Hashtag Mixed Girl Problems

From the age of seven, I have been well rehearsed in detailing my heritage to those who were curious and confident enough to ask. I have been conditioned to prepare a monologue explaining my obscure mix, including how my parents met and tackling the “jokes” regarding whether my mother really was my mother. This routine deconstruction of my identity was tough for me growing up in a small country in Asia and as a result, I had a complicated relationship with my identity for most of my teenage years. I noticed this frustration amongst my peers who were also mixed, we felt like our existence would often fall to fetishisation or ostracisation.

It takes some of us years to embrace our identities. The blending of cultures, languages, traditions, and families is not only taxing but having the opportunity to explore your mixed heritage is a privilege. Even then when you come from two or more different cultures, you are often faced with the pressure to identify with a “side” and sometimes families even compete to claim you for their own. We tend to understand our identities differently to others- while our physical appearances are anatomized so is our knowledge of our cultures, our languages and our loyalties to our countries. I still struggle with the feeling that I am not enough of any of the identities that make me and it has not only affected my relationship with myself but the people around me.

Although not all my encounters have been the same, I could always catch the whiff of orientalism behind the fascination people seemed to have for my heritage. It's important to acknowledge that with this fascination, the fetishisation and objectification of being mixed race follow closely. Regardless of geography, there is no class of women entirely free of the problems that are rooted in the objectification we face in society, so it becomes even more complex when your race is contentious. It still surprises me how people think they can get away with masking their fetishisation as mere preference. Fetishising someone based on their ethnic identity is extremely problematic, demeaning and dehumanising. It doesn’t help that I see these issues on social media labelled as wife or baby goals. GROSS. There are accounts dedicated to these women and children, and they help perpetuate the stereotypes of the "mixed race beauty" and we all know the concept of beauty is white washed so this environment gets a little complicated). It is blatantly shown on these accounts that there is a euro-centric beauty standard mixed girls must adhere to be deemed valuable, worthy and noticeable. This eliminates a HUGE majority of people who do not meet this standard, especially those who do not have white heritage, not only leaving us without the beauty privilege but without the white privilege too.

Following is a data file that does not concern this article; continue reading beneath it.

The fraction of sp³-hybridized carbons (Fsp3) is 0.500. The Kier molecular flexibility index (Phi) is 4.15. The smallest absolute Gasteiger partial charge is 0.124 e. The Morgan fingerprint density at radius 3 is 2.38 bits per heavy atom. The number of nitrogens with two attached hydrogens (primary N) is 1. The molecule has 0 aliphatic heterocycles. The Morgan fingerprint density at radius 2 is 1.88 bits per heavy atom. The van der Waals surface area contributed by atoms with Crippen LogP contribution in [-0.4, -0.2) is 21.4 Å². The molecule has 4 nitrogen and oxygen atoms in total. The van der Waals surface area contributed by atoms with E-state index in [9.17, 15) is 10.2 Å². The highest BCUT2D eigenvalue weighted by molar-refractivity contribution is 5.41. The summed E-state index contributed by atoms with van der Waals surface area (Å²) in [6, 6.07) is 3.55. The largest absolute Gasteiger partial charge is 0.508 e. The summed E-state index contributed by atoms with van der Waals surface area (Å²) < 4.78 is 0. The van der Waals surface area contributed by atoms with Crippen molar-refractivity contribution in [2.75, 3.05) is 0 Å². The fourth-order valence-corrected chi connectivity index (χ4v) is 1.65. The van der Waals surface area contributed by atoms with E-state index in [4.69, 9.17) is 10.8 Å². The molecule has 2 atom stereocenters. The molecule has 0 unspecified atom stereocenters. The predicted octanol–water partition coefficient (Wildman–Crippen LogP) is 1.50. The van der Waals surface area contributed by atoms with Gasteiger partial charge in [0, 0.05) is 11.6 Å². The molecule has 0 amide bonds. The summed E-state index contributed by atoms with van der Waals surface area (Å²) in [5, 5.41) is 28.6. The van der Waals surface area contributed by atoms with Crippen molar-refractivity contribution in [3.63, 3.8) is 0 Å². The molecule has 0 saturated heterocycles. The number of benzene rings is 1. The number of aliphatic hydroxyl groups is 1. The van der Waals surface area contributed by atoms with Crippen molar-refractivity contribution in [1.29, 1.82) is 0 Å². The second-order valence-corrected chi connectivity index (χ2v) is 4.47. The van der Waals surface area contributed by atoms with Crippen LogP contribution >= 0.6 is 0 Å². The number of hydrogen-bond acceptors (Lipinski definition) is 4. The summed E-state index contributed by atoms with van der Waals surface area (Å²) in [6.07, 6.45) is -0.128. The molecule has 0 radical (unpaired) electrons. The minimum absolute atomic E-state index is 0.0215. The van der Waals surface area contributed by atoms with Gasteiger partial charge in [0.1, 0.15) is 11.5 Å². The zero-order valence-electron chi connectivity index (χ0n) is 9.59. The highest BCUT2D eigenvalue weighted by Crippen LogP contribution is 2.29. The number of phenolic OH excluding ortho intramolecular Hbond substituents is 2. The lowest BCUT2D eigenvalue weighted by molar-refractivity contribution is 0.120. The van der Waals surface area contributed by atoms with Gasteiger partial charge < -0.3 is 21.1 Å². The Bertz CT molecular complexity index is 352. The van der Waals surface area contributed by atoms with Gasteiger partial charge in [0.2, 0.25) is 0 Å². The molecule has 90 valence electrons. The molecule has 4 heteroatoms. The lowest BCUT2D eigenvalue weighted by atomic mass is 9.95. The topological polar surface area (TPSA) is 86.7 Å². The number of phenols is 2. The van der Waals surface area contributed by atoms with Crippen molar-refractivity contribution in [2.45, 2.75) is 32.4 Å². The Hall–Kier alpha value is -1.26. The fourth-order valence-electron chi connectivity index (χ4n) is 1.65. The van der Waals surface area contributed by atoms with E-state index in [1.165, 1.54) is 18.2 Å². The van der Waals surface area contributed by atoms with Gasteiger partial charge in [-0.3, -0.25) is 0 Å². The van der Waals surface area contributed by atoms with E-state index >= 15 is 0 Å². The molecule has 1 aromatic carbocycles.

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The line between our existence being celebrated and fetishised deeply affects the representation of our diversity and our place within social, political and cultural narratives. Growing up in Asia it was apparent that mixed girls who closely identified with their white heritage faced these problems the hardest, most notably sexualisation at young ages. Old and young men alike would label these white-Others as special, exotic and as a result, their identities and bodies were oversexualised by the time they hit puberty. In contrast, those who did not identify with their white heritage nor have white heritage were often left in this weird limbo of Otherness which often resulted in being more so ostracised. It is they who do not face fetishisation until early womanhood or until they are exposed to a Western environment where orientalism runs free under the guise of compliments and praise like “you’re so pretty/progressive/smart for a ________ girl”.

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The media has now moved from giving some modest level of acknowledgement to mixed-race women’s beauty, to completely fixating over it throughout my young adult life. It is not unusual to come across an article that points mixed-race women out as the most beautiful women in the world and speculating the desirable aesthetics of the children they could produce. At first, I foolishly thought this kind of thing was positive. POC understand that when you are rarely acknowledged and often feel like you are not enough to be accepted within your cultures/race, such exposure can seem empowering at first. Gradually I came to realise that this was harmful to women who are mixed race (who become increasingly objectified due to these messages or cannot meet the mixed-race beauty stereotype), especially those of colour. On the flip side, Mixed Race Faces is an organisation that positively portrays the growing mixed-race population and can provide us with a sense of belonging to a wider community beyond our biological heritage. “Their goal is to raise awareness of the vastly growing population of mixed-race people around the world and how their mixed background and cultures influence the unique way they navigate their every-day lives”.

We have internalised these expectations and fetishisations to the point that it takes us too long to create a relationship with ourselves that only serves us. We are not mysterious bodies where people or institutions can just pick and choose what parts of us they like and want to glorify...

I refuse to allow my identity to be a colonial love story, and this is why I think we need to call out the bullshit. We are more than aesthetics and our lives are not tales of triumphs against racism.

Article by Social Media & Content Manager Yaz Omran

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